Categories: Local News

Rail safety projects delayed

The city will have to wait at least a year to implement railway safety measures.

The city applied for funding under the federal government’s railway safety improvement program, but all three of St. Albert’s projects were rejected for the first round of funding.

St. Albert is seeking to upgrade the crossings at Riel and Meadowview drives, as well as install fencing along the tracks to prevent trespassing.

The proactive safety improvements are tied into the coming into force of a whistle cessation bylaw – an initiative championed by Coun. Wes Brodhead. On Sept. 19, 2016 council approved the Whistle Cessation Bylaw, which would regulate how trains can use their whistles within city limits. Before the bylaw can take effect, the city must undertake certain safety improvements.

The measures must also be implemented by St. Albert and CN Rail by November 2021 to comply with updated grade crossing standards set out by Transport Canada. The city has $688,145 in approved budgets to address the new standards.

St. Albert has completed safety improvements (crossing arms, warning lights and warning systems) at five rail crossings – McKenney Avenue, Meadowview Drive, Riel Drive, Levasseur Road and LeClair Way – but two access points need to be redesigned.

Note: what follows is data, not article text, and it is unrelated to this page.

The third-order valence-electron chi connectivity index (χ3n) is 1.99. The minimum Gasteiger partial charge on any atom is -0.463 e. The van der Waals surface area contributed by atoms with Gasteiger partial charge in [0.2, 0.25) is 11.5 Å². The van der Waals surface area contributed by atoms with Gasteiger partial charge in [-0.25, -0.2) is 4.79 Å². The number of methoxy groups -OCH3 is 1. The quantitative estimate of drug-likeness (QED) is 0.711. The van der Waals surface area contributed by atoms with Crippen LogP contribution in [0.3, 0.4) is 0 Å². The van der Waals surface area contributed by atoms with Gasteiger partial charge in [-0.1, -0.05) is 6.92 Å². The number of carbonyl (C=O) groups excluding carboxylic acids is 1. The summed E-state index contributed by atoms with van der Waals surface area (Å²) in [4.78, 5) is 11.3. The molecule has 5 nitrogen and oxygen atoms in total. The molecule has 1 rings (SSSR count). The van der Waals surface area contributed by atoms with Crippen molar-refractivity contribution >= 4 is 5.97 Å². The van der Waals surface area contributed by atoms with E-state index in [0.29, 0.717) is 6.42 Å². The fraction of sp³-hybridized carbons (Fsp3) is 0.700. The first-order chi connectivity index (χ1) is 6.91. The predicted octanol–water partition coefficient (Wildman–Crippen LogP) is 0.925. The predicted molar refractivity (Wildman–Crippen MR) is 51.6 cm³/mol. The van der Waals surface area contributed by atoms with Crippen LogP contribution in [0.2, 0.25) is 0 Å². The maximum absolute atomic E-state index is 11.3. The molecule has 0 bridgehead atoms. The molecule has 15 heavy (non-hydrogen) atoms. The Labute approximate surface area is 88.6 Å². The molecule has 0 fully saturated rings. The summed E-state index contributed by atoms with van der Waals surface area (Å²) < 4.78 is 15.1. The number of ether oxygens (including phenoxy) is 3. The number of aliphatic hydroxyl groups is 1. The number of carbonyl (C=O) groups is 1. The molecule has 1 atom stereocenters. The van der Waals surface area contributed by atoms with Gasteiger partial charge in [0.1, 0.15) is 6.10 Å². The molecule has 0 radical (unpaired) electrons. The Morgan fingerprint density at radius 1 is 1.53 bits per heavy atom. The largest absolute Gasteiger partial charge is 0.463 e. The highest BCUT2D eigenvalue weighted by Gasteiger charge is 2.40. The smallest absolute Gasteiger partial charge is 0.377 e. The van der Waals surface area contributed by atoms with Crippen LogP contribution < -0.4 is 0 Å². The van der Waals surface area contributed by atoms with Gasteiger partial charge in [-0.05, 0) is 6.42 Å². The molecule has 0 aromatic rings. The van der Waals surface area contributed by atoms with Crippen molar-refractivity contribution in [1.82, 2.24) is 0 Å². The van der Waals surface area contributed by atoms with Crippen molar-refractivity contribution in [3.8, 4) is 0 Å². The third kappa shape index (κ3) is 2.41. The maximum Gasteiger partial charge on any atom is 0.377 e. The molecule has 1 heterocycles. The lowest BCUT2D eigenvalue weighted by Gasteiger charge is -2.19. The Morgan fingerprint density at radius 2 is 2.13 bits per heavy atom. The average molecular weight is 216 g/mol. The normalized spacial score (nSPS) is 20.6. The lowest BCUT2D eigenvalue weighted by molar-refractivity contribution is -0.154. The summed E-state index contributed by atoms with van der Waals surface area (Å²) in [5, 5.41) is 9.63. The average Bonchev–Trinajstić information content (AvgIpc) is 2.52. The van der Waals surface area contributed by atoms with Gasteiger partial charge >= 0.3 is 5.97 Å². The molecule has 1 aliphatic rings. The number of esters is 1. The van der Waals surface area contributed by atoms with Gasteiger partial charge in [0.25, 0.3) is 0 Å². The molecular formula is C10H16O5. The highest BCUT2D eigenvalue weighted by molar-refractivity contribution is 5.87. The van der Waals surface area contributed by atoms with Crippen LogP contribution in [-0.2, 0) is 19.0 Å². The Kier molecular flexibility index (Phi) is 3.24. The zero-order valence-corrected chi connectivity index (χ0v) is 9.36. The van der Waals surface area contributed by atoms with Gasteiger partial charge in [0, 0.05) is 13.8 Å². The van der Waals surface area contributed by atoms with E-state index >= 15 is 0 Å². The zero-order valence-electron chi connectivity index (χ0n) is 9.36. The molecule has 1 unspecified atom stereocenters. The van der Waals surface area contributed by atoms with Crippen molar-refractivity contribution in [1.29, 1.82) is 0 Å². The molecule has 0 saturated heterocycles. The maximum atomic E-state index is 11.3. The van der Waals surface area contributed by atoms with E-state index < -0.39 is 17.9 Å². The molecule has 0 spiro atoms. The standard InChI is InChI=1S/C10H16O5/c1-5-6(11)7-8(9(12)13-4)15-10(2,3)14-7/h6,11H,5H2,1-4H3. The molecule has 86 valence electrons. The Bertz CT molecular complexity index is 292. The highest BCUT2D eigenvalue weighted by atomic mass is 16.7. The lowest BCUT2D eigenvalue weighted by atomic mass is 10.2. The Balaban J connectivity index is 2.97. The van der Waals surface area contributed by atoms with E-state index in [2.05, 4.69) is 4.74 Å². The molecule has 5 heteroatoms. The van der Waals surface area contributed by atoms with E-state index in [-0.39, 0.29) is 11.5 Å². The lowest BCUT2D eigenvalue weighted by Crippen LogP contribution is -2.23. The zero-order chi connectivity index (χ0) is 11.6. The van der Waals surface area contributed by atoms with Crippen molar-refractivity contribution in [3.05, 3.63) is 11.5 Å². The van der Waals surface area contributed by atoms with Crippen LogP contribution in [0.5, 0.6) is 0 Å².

“If a vehicle was turning left and yielding to oncoming traffic it could cause queuing off the intersections of Sir Winston Churchill Drive and Riel Drive to back on to the tracks. We want to eliminate that potential,” said city transportation manager Dean Schick.

This work was planned to begin in 2017, with construction taking place 2018, but the absence of federal contributions will put the crossing improvements off by at least a year, said Schick.

The city will begin work on the most pressing project – the protection of the corridor – without a federal contribution. The city is looking to put up a fence or natural barrier to mitigate and eliminate trespassing on the tracks.

The city will begin survey work in house, but geotechnical investigations will need to be contracted out.

All three projects will be re-evaluated under the 2018-19 cycle. Schick inquired about the projects’ rankings, but was not given a direct answer by Transport Canada.

“If in 2017 they manage to finish off a large portion of certain priority-level projects, than the hope would be that ours might be that next level of priority,” said Schick.

The number of applications exceeded the funding set aside by Transport Canada for the 2017-18 cycle ($20 million for 131 projects) and St. Albert’s projects were deemed lower priority compared to other applications, said Schick.

The new federal railway safety improvement program sets aside $55 million in funding over three years to improve rail safety and reduce the number of injuries and fatalities associated with Canada’s rail systems. The program contributes up to 50 per cent of the cost of a crossing improvement project, up to a maximum contribution of $550,000 for a single project.

Since 2000, there have been more than 3,524 accidents in Canada at street-level crossings, with close to 30 per cent of accidents resulting in death or serious injury.

While St. Albert has not yet experienced any fatalities, there was a collision between a train and a vehicle earlier this year on the rail crossing at Boudreau and Veness Road.

Michelle Ferguson: